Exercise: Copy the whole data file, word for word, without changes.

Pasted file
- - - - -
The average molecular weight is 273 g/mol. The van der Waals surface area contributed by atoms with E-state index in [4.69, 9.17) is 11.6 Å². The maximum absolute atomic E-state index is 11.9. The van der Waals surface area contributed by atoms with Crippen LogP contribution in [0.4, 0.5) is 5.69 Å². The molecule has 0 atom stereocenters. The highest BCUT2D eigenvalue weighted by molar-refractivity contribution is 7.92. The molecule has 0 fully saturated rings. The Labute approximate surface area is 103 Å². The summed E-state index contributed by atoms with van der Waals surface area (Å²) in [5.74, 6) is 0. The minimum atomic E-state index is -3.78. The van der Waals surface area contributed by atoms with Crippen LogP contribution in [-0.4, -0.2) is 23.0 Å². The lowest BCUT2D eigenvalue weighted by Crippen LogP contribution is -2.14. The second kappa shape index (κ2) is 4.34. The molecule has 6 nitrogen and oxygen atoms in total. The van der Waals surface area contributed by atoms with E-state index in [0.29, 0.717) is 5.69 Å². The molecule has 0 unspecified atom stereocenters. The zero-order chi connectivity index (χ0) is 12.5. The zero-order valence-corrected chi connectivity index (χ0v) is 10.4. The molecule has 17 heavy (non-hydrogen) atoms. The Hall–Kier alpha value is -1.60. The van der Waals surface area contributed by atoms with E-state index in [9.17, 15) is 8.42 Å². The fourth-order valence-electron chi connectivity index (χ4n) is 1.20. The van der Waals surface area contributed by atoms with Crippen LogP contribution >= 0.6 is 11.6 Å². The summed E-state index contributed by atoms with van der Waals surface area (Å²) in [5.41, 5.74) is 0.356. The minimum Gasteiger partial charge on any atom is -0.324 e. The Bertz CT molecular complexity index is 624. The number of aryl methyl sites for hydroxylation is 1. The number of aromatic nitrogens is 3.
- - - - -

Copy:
The average molecular weight is 273 g/mol. The van der Waals surface area contributed by atoms with E-state index in [4.69, 9.17) is 11.6 Å². The maximum absolute atomic E-state index is 11.9. The van der Waals surface area contributed by atoms with Crippen LogP contribution in [0.4, 0.5) is 5.69 Å². The molecule has 0 atom stereocenters. The highest BCUT2D eigenvalue weighted by molar-refractivity contribution is 7.92. The molecule has 0 fully saturated rings. The Labute approximate surface area is 103 Å². The summed E-state index contributed by atoms with van der Waals surface area (Å²) in [5.74, 6) is 0. The minimum atomic E-state index is -3.78. The van der Waals surface area contributed by atoms with Crippen LogP contribution in [-0.4, -0.2) is 23.0 Å². The lowest BCUT2D eigenvalue weighted by Crippen LogP contribution is -2.14. The second kappa shape index (κ2) is 4.34. The molecule has 6 nitrogen and oxygen atoms in total. The van der Waals surface area contributed by atoms with E-state index in [0.29, 0.717) is 5.69 Å². The molecule has 0 unspecified atom stereocenters. The zero-order chi connectivity index (χ0) is 12.5. The zero-order valence-corrected chi connectivity index (χ0v) is 10.4. The molecule has 17 heavy (non-hydrogen) atoms. The Hall–Kier alpha value is -1.60. The van der Waals surface area contributed by atoms with E-state index in [9.17, 15) is 8.42 Å². The fourth-order valence-electron chi connectivity index (χ4n) is 1.20. The van der Waals surface area contributed by atoms with Crippen LogP contribution >= 0.6 is 11.6 Å². The summed E-state index contributed by atoms with van der Waals surface area (Å²) in [5.41, 5.74) is 0.356. The minimum Gasteiger partial charge on any atom is -0.324 e. The Bertz CT molecular complexity index is 624. The number of aryl methyl sites for hydroxylation is 1. The number of aromatic nitrogens is 3.